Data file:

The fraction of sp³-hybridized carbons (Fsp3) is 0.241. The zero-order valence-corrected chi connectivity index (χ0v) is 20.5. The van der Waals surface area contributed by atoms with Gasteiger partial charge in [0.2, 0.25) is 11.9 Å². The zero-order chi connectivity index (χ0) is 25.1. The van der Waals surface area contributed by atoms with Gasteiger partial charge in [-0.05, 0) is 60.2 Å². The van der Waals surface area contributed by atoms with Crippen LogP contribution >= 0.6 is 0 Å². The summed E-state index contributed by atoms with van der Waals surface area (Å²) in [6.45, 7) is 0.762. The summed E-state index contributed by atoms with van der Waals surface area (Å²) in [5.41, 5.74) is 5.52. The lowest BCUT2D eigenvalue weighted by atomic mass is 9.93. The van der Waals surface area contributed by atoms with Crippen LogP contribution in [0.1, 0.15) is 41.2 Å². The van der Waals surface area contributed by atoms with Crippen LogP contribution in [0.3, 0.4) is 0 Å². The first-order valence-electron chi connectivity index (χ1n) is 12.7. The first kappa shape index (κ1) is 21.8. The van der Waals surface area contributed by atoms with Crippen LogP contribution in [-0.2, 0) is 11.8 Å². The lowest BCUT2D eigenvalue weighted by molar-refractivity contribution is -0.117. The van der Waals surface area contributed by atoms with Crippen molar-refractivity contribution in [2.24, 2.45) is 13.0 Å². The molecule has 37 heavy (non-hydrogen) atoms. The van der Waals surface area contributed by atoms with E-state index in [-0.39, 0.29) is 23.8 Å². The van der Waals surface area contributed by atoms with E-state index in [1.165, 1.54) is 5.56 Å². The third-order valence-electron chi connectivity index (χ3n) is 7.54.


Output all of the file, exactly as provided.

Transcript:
The fraction of sp³-hybridized carbons (Fsp3) is 0.241. The zero-order valence-corrected chi connectivity index (χ0v) is 20.5. The van der Waals surface area contributed by atoms with Gasteiger partial charge in [0.2, 0.25) is 11.9 Å². The zero-order chi connectivity index (χ0) is 25.1. The van der Waals surface area contributed by atoms with Gasteiger partial charge in [-0.05, 0) is 60.2 Å². The van der Waals surface area contributed by atoms with Crippen LogP contribution >= 0.6 is 0 Å². The summed E-state index contributed by atoms with van der Waals surface area (Å²) in [6.45, 7) is 0.762. The summed E-state index contributed by atoms with van der Waals surface area (Å²) in [5.41, 5.74) is 5.52. The lowest BCUT2D eigenvalue weighted by atomic mass is 9.93. The van der Waals surface area contributed by atoms with Crippen LogP contribution in [0.1, 0.15) is 41.2 Å². The van der Waals surface area contributed by atoms with Crippen LogP contribution in [0.3, 0.4) is 0 Å². The first-order valence-electron chi connectivity index (χ1n) is 12.7. The first kappa shape index (κ1) is 21.8. The van der Waals surface area contributed by atoms with Crippen LogP contribution in [-0.2, 0) is 11.8 Å². The lowest BCUT2D eigenvalue weighted by molar-refractivity contribution is -0.117. The van der Waals surface area contributed by atoms with Crippen molar-refractivity contribution in [2.24, 2.45) is 13.0 Å². The molecule has 37 heavy (non-hydrogen) atoms. The van der Waals surface area contributed by atoms with E-state index in [-0.39, 0.29) is 23.8 Å². The van der Waals surface area contributed by atoms with E-state index in [1.165, 1.54) is 5.56 Å². The third-order valence-electron chi connectivity index (χ3n) is 7.54.